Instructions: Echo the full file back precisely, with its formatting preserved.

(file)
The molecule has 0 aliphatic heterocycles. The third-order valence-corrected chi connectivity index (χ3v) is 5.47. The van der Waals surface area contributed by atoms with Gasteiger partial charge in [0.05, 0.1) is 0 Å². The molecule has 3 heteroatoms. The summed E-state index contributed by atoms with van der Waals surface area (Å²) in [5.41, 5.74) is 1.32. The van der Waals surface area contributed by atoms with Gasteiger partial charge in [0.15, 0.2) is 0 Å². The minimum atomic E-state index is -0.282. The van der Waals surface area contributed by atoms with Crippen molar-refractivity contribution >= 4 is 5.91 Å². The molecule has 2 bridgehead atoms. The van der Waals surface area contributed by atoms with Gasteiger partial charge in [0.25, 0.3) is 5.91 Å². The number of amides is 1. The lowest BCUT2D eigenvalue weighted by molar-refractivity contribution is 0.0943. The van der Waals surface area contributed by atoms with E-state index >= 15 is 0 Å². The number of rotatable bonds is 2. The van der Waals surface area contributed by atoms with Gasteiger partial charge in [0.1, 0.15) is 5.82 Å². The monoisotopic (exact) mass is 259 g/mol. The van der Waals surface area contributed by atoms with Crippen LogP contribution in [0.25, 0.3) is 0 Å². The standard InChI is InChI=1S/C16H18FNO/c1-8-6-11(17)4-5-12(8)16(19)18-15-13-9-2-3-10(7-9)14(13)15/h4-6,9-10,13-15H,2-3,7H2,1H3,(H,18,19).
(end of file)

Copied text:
The molecule has 0 aliphatic heterocycles. The third-order valence-corrected chi connectivity index (χ3v) is 5.47. The van der Waals surface area contributed by atoms with Gasteiger partial charge in [0.05, 0.1) is 0 Å². The molecule has 3 heteroatoms. The summed E-state index contributed by atoms with van der Waals surface area (Å²) in [5.41, 5.74) is 1.32. The van der Waals surface area contributed by atoms with Gasteiger partial charge in [0.15, 0.2) is 0 Å². The minimum atomic E-state index is -0.282. The van der Waals surface area contributed by atoms with Crippen molar-refractivity contribution >= 4 is 5.91 Å². The molecule has 2 bridgehead atoms. The van der Waals surface area contributed by atoms with Gasteiger partial charge in [0.25, 0.3) is 5.91 Å². The number of amides is 1. The lowest BCUT2D eigenvalue weighted by molar-refractivity contribution is 0.0943. The van der Waals surface area contributed by atoms with E-state index >= 15 is 0 Å². The number of rotatable bonds is 2. The van der Waals surface area contributed by atoms with Gasteiger partial charge in [0.1, 0.15) is 5.82 Å². The monoisotopic (exact) mass is 259 g/mol. The van der Waals surface area contributed by atoms with Crippen LogP contribution in [0.25, 0.3) is 0 Å². The standard InChI is InChI=1S/C16H18FNO/c1-8-6-11(17)4-5-12(8)16(19)18-15-13-9-2-3-10(7-9)14(13)15/h4-6,9-10,13-15H,2-3,7H2,1H3,(H,18,19).